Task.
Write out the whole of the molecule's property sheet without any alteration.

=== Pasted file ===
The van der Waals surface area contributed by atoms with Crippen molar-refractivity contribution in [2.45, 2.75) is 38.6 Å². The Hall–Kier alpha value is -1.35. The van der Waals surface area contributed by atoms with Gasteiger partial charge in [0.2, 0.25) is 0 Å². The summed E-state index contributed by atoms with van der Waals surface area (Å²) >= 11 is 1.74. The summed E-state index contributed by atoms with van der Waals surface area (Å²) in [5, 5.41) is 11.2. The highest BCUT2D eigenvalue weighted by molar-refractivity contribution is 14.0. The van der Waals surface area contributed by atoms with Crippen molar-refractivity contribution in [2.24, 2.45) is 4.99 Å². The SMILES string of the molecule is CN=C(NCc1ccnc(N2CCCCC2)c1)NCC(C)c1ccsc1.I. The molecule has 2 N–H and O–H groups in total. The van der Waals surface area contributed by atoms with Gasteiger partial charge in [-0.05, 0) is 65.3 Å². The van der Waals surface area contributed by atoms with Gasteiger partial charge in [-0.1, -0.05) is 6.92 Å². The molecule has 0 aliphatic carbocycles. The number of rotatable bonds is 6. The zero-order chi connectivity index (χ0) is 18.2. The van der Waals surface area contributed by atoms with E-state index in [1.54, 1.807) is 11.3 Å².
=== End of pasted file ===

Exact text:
The van der Waals surface area contributed by atoms with Crippen molar-refractivity contribution in [2.45, 2.75) is 38.6 Å². The Hall–Kier alpha value is -1.35. The van der Waals surface area contributed by atoms with Gasteiger partial charge in [0.2, 0.25) is 0 Å². The summed E-state index contributed by atoms with van der Waals surface area (Å²) >= 11 is 1.74. The summed E-state index contributed by atoms with van der Waals surface area (Å²) in [5, 5.41) is 11.2. The highest BCUT2D eigenvalue weighted by molar-refractivity contribution is 14.0. The van der Waals surface area contributed by atoms with Crippen molar-refractivity contribution in [2.24, 2.45) is 4.99 Å². The SMILES string of the molecule is CN=C(NCc1ccnc(N2CCCCC2)c1)NCC(C)c1ccsc1.I. The molecule has 2 N–H and O–H groups in total. The van der Waals surface area contributed by atoms with Gasteiger partial charge in [-0.05, 0) is 65.3 Å². The van der Waals surface area contributed by atoms with Gasteiger partial charge in [-0.1, -0.05) is 6.92 Å². The molecule has 0 aliphatic carbocycles. The number of rotatable bonds is 6. The zero-order chi connectivity index (χ0) is 18.2. The van der Waals surface area contributed by atoms with E-state index in [1.54, 1.807) is 11.3 Å².